Being the star player puts a lot of weight on your shoulders. Your teammates look up to you and often depend on you for leadership and guidance. That’s a heavy burden to haul sometimes.

Often, when players find it’s time to hang up their jerseys for good, for one reason or another, they find they’re looking to give coaching a try. Those who can’t any longer, teach, right? That would satisfy your desire to stay active and competitive within the sport you love, while giving your body a much needed break.

But is it really that simple? Can you just shift your mindset that easily?

The Misperception About Turning Coach

Elite players that become coaches have the benefit of immediate respect from players and fans, alike. After all, if you’ve been there, done that, and proven you can bring the goods, you should definitely be able to lead a team to greatness, right?

That’s not really an accurate assumption. While playing experience does contribute to coaching skills in the form of intimate knowledge of the sport itself, those technical and tactical skills aren’t the only things that a team needs to succeed. The role of coach is far more extensive than drill sergeant, and it’s not an easy path. Only a few have been able to do it and succeed with flair.

Behind the scenes, a coach is responsible for:

  • Planning
  • Preparation
  • Orchestrating commitments
  • Counseling
  • Organizing travel
  • Mediation
  • Player development
  • Conflict management

. . . . just to name a few

Moving from the role of player into coach requires a shift in your thinking, from star athlete to leader, manager  team developer, and travel planner. Finding your way around these isn’t as easy as it sounds, but there are things you can do to help make the transition.

Learn to Manage

Managing people is both an art and a skill. Being a leader comes more naturally for some than others, but there are things that you can do to put your best foot forward. Knowing the game isn’t enough. Learning the basic skills of management isn’t difficult if you seek out opportunities to learn and grow. There is a wealth of information out there. Start by finding out what sort of training opportunities are available in-house, and then go in search of external programs. You’ll need to think outside the box and be open to opportunities that might not necessarily be coaching or sports-driven. Listen to audio tapes on leadership. Talk to successful coaches in the area. Those coaches don’t even have to be within the same sport as you.

Focus on the Basics of Coaching

. . . . aside from the obvious, of course. Learn communication skills. More importantly, learn how others like to communicate. After all, each individual person learns and understands differently. Being able to talk with your team, both in group situations, and individually will really take you far.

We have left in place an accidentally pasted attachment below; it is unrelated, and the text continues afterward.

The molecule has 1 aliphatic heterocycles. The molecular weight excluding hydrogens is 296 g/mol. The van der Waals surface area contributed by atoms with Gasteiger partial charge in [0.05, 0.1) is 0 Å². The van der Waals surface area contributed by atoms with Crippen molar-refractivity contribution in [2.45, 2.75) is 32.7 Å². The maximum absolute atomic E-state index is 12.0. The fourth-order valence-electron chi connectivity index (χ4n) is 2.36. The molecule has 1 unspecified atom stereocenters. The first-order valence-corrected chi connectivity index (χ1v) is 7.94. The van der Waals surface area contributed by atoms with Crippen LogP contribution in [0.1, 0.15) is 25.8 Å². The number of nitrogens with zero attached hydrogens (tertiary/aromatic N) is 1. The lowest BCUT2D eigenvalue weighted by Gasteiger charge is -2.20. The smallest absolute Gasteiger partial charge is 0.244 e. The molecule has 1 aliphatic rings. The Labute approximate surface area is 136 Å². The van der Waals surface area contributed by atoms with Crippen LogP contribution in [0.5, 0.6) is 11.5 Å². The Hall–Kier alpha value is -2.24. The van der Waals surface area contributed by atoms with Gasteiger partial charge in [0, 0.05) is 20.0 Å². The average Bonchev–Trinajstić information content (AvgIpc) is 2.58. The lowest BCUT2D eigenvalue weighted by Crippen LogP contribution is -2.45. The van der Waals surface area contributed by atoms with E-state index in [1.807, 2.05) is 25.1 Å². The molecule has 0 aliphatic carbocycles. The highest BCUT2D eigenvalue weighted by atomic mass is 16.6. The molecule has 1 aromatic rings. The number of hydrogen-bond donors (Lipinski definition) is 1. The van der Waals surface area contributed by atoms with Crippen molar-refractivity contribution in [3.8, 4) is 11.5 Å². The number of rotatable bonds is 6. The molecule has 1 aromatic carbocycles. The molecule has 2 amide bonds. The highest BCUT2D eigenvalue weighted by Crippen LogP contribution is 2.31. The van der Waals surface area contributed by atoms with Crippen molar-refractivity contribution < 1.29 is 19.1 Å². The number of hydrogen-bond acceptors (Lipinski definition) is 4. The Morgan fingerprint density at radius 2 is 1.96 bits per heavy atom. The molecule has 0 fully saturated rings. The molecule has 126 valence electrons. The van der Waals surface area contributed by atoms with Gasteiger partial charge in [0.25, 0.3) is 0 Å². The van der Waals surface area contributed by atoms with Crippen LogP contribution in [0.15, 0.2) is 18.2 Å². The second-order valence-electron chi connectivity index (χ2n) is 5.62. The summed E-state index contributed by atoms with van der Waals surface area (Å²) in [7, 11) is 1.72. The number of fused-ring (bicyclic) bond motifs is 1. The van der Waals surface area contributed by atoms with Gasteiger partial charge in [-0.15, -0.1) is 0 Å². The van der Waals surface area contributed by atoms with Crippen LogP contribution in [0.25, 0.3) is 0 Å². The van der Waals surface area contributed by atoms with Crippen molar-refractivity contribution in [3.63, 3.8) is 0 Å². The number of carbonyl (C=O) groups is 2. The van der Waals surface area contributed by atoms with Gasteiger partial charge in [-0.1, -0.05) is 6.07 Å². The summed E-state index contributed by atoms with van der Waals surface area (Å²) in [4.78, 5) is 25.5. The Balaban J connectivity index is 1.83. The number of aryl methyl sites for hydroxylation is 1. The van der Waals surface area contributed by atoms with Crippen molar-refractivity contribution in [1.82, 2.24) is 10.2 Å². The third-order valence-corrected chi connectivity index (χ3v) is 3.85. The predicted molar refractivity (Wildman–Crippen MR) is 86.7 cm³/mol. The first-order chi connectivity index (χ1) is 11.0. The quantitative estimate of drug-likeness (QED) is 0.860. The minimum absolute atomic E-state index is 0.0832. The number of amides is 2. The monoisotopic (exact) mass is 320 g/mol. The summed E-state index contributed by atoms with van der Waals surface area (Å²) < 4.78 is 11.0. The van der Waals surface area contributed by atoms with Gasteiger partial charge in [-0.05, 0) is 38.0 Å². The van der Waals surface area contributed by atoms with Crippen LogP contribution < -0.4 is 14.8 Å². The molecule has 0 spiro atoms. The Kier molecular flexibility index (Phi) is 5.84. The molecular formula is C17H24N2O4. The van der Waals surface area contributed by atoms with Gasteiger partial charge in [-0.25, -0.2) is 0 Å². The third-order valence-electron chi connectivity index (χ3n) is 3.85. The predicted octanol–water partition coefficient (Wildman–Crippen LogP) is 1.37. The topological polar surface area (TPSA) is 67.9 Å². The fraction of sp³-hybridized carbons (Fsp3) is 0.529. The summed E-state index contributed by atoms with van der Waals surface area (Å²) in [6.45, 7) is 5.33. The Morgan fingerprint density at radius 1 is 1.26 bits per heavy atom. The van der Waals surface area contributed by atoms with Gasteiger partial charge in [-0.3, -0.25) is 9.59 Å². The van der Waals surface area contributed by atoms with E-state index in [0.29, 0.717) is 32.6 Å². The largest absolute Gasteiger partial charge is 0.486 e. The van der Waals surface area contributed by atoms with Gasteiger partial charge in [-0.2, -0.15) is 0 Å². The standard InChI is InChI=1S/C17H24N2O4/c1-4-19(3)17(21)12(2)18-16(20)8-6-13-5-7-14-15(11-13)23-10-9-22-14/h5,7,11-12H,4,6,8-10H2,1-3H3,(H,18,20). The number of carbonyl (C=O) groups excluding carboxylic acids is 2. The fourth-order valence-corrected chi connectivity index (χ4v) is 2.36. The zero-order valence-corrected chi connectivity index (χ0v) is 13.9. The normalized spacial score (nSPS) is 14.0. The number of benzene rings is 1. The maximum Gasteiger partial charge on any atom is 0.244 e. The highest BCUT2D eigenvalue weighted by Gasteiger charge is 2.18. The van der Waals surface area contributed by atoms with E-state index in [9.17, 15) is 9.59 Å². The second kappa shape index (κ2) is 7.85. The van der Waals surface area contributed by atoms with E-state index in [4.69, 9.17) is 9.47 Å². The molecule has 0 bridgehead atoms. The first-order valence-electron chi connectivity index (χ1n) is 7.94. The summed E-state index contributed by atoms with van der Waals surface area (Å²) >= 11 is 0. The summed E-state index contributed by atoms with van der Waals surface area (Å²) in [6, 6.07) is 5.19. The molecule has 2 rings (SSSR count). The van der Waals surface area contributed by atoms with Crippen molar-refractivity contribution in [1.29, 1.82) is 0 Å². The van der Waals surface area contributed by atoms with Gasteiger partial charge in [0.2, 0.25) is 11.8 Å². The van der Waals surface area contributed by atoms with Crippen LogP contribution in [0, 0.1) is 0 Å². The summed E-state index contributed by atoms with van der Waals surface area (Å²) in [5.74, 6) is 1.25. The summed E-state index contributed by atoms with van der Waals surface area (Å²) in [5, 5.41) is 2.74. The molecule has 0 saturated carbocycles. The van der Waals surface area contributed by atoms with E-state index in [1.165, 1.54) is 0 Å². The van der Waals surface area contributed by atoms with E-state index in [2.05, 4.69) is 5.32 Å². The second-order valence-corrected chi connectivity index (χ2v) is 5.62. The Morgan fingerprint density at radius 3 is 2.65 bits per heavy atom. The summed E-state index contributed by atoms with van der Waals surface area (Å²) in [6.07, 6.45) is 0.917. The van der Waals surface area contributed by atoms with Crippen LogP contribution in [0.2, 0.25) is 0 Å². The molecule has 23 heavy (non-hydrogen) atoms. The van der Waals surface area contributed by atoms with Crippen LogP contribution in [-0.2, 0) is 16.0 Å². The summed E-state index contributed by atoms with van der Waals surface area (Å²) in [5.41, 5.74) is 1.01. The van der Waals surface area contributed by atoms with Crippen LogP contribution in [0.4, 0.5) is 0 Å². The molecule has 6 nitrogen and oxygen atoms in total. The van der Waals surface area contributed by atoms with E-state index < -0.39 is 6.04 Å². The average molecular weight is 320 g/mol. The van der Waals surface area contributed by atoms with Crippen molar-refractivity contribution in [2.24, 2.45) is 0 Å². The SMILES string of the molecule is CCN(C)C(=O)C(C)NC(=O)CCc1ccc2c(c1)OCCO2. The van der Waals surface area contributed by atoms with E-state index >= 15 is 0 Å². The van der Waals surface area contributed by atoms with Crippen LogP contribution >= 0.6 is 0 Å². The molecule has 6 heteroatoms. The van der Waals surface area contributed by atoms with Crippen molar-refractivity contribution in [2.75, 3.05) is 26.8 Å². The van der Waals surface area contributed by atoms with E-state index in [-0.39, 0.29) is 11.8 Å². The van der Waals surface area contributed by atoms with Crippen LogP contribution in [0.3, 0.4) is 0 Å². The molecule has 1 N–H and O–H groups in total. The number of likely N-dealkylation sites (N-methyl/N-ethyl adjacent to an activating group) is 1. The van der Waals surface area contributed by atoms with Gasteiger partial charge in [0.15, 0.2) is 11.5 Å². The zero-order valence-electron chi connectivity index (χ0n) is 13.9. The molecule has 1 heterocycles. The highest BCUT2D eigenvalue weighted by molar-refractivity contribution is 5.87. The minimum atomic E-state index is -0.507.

Learn how to make good, effective decisions. When in the heat of the game, you need to decide if you need to bench a player, or let things slide. How do you do that? What criteria do you use for that decision? How about when choosing the best game plan? Decision making skills are things that can be learned and developed over time.

Dealing will conflict isn’t comfortable for everyone, but is a necessary part of life when dealing with a group of highly-charged, goal-driven individuals playing as a team. Learn how to handle different types of conflicts effectively. Coupled with understanding how to effectively communicate, good conflict resolution skills can work to diffuse tension within a squad or between two teammates before things escalate.

Learn to Delegate

As a coach, you’ll have a lot of unexpected responsibilities on your plate, and none of them are going to get done if you don’t learn to delegate. Part of being a coach is learning to manage your time and resources, and if you try to do it all yourself, you’ll fail on most accounts. Don’t be tempted to do all the work yourself.

Part of what makes a great coach is learning to identify the strengths of your players. Work to foster those strengths, and position those players in a way that will leverage those strengths for the benefit of the team. Use the same skills that you do in coaching the players through their positions on the court or field and leverage their skills elsewhere, too. Make the best of your assistants. That’s precisely what they’re there for!

When you work through your people to achieve desired outcomes, that’s when greatness happens.

Pittsburgh-based Hustle Training is a growing startup created for the sports-driven players and coaches out there looking to up their game and maximize performance potential. Their website coupled with the mobile app makes it easy for players to improve their fundamentals and move on to master advanced techniques by providing crafted workouts and drills created by college coaches, professional players, and expert trainers.